Lance Armstrong should send Notre Dame’s Manti Te’o a fruit basket or a Whitman’s Sampler, just to say “thanks.” Once king of sports drama and controversy, Lance Armstrong is in the spotlight no more. Manti Te’o and his phantom girlfriend have taken that crown wholeheartedly.
In a week that was supposed to be dominated by Lance Armstrong headlines, Deadspin.com published the sports story of the year that uncovers the fact that Manti Te’o’s relationship with his girlfriend was a complete hoax. As meaningless as this discovery may be in today’s world full of fiscal cliffs, hostage tragedies and partisan politics, the Deadspin exposé is a lowbrow story that is absolutely fascinating. I can’t get enough of it. Daytime TV writers couldn’t have schemed up a better story.
As Notre Dame was beginning to show its surprising dominance on the football field last season, its linebacker leader, Manti Te’o, had one of those inspirational stories that reporters and TV executives couldn’t ignore. On the football field, Te’o, who is from Hawaii, was a defensive force making tackles all over the field. Off the field, Te’o was in the midst of personal tragedy in September when, within hours of each other, his grandmother and his girlfriend, Lennay Kekua, died.
Despite the personal heartache and sadness, Te’o went out onto the football field and led Notre Dame to a huge 20-3 victory over Michigan State. Te’o had an impressive performance similar reminiscent of the memorable performance Brett Favre put on after the death of his father. It was a story of inspiration and sadness. Media outlets like Sports Illustrated, ESPN and even The New York Times bit into the story.
As Notre Dame continued to win and Te’o continued to dominate (becoming a candidate for the Heisman Trophy), his triumphant story, particularly the part about his relationship with his girlfriend, got thicker and thicker. At the age of 22, Kekua had been in a serious car accident in California. Then she was diagnosed with leukemia. Te’o told Sports Illustrated of times he would phone her and stay on the phone with her as she slept in a hospital bed.
“Her relatives told him that at her lowest points, as she fought to emerge from a coma; her breathing rate would increase at the sound of his voice,” Sports Illustrated reported. On ESPN’s College Game Day, Te’o told of the letters Kekua had written him while she was sick. He sent letters expressing his sorrow to her parents. The story included their storybook meeting outside a Stanford football game in Palo Alto, Calif. (She was apparently a student at Stanford.)
It was a story that never ended. A fierce warrior on the field. A sympathetic, meaningful boyfriend off the field. A true gentleman of society.
And then, thanks to Deadspin reporters Timothy Burke and Jack Dickey, the fairytale ended last week. The two did some sleuthing and, in short, found that there is no Lannay Kekua. If Te’o was involved in an Internet/telephone relationship, it wasn’t with Kekua, it was with someone else.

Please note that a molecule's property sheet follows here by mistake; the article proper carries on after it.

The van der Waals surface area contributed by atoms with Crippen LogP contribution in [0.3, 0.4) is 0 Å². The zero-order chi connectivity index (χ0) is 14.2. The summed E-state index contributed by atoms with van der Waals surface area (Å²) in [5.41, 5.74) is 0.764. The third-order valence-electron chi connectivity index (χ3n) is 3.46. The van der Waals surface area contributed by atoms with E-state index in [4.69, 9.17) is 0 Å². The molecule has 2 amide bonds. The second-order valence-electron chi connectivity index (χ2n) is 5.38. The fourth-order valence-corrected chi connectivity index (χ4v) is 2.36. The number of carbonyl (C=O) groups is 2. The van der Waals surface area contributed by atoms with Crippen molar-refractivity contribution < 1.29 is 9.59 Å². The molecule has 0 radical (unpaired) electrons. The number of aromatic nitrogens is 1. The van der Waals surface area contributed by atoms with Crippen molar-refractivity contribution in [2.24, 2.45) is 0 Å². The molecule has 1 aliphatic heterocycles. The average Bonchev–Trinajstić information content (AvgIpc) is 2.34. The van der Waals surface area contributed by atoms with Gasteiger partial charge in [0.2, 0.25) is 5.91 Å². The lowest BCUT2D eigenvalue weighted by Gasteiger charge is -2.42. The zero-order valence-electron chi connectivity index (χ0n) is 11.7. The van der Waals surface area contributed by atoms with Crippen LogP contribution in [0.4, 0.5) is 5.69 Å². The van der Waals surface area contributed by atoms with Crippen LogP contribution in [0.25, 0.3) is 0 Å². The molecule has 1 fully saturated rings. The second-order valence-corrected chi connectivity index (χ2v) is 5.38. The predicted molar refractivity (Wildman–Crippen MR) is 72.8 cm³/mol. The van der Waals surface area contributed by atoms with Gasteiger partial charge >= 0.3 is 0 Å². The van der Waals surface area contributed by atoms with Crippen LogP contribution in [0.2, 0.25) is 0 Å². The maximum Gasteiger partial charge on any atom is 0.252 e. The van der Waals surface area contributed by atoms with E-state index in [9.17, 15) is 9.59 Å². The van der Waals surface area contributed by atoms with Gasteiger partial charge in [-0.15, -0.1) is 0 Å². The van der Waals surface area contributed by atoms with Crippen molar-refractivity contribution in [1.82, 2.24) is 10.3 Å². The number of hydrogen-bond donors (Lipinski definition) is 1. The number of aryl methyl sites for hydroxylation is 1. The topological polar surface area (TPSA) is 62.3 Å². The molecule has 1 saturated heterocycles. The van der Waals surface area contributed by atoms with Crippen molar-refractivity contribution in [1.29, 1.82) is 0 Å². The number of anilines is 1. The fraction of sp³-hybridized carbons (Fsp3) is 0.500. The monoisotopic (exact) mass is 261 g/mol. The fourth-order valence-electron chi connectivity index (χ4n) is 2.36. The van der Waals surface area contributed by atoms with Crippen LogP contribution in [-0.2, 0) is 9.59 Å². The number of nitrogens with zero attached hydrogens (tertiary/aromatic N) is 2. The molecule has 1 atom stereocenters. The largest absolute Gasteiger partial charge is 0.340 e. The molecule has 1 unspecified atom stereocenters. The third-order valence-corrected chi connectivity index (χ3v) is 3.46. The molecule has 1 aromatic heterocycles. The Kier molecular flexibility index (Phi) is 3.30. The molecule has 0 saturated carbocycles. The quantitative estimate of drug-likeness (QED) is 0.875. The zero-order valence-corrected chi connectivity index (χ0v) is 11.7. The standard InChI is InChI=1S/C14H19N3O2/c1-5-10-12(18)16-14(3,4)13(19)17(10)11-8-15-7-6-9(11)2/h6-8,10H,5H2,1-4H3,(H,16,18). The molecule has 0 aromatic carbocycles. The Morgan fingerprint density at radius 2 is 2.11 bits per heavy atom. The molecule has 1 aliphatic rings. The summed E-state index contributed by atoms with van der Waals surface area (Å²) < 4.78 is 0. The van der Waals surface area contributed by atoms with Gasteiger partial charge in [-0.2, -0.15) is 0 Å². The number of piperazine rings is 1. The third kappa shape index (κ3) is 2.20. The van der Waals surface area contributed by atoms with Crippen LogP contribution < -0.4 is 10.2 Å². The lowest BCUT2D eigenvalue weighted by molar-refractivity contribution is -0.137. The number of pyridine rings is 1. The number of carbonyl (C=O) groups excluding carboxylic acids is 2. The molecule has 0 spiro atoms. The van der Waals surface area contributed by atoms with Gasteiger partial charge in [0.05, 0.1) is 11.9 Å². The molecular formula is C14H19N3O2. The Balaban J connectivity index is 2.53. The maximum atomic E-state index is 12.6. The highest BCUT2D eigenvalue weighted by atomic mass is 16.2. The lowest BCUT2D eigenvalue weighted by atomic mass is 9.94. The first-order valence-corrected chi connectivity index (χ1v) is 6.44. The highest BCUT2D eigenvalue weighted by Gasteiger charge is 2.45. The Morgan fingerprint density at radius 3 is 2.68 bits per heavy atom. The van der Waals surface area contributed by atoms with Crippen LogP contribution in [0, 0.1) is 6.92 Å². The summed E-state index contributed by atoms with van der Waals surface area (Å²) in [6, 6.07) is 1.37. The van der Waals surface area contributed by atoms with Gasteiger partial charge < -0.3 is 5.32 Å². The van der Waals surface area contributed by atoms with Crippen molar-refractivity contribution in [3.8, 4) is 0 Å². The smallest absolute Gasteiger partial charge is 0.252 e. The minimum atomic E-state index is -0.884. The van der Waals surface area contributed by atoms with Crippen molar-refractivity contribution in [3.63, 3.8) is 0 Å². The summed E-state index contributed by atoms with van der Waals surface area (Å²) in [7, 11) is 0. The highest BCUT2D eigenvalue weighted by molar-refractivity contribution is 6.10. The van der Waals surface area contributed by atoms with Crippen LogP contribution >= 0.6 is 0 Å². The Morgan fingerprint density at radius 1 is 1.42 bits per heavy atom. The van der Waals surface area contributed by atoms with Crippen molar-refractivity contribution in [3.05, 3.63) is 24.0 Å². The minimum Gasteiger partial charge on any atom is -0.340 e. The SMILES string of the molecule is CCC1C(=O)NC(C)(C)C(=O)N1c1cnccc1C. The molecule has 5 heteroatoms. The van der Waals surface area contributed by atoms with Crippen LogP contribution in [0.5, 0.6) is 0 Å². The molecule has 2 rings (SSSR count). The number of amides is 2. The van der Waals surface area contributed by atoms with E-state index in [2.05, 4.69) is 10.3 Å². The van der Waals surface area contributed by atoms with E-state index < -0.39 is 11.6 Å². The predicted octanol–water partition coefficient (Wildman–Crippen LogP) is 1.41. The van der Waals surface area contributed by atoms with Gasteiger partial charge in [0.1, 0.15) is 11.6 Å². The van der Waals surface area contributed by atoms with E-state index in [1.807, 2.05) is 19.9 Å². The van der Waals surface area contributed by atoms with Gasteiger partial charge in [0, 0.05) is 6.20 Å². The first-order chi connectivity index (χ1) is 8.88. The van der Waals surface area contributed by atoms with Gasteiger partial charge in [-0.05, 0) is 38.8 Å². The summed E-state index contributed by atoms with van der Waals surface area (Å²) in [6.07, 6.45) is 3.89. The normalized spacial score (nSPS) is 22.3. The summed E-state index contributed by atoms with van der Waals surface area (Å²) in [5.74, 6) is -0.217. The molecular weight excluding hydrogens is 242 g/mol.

The story and his girlfriend were complete hoaxes.
There are a lot of Te’o interviews and details surrounding his so-called relationship with this girl, and the boys at Deadspin do a hell of a job laying them all out in their lengthy report. From the image of an unnamed California woman taken from Facebook and used as Kekua’s likeness to the fact that one of Te’o’s friends is a habitual online relationship forger, the details of this hoax are endlessly fascinating. To take it all in, I urge you to go online and read the story for yourself. There’s too much to get into here.
Following the publication of the Deadspin story, both Te’o and Notre Dame have defended the story, saying that the hoax was on Te’o, and that this horrible joke is on him. Te’o, they say, was not behind the hoax.
“This is incredibly embarrassing to talk about, but over an extended period of time, I developed an emotional relationship with a woman I met online,” Te’o said in response to the story. “We maintained what I thought to be an authentic relationship by communicating frequently online and on the phone, and I grew to care deeply about her. To realize that I was the victim of what was apparently someone’s sick joke and constant lies was, and is, painful and humiliating.”
The Deadspin story alone was enough to blow our minds. With Te’o saying that the hoax is all on him, and maintaining his innocence, makes the story even more mind-blowing. Didn’t he say he met her in person? Didn’t his dad meet her in person? Why didn’t he go to her funeral? How about at least one hospital visit? Did she visit the family in Hawaii?
I’m not sure why Te’o made a statement so soon after the story was published. His statement only opened up the door to even more questions about the whole thing. We all know Notre Dame is good at creating lore surrounding their football program, so they can’t be trusted in any of this.
So far, it seems, nobody has done anything illegal. So far there is no sign of extortion. Basically the media and football fans were duped into believing this heart-wrenching story for several months. I know it doesn’t really matter, but I think we all want to know if Te’o was behind it or not. And for Te’o, there is no good way out.
If he is innocent in all of this, he was duped, and duped hugely. He was duped so badly that you would have to question his intelligence. You would have to question his intelligence and his ability to be a good boyfriend. Why didn’t he see her at the hospital in person? For a guy that was such a great boyfriend, why wasn’t he there when she lay dying?
It’s hard to believe he’s innocent in this. The depth of the deception makes me think Te’o and his entire family are behind it - maybe with an eye to winning the Heisman Trophy?
Innocent or guilty, Te’o has no way out. With leadership such a prized trait in the NFL, which would you rather be, innocent and gullible or guilty and an asshole?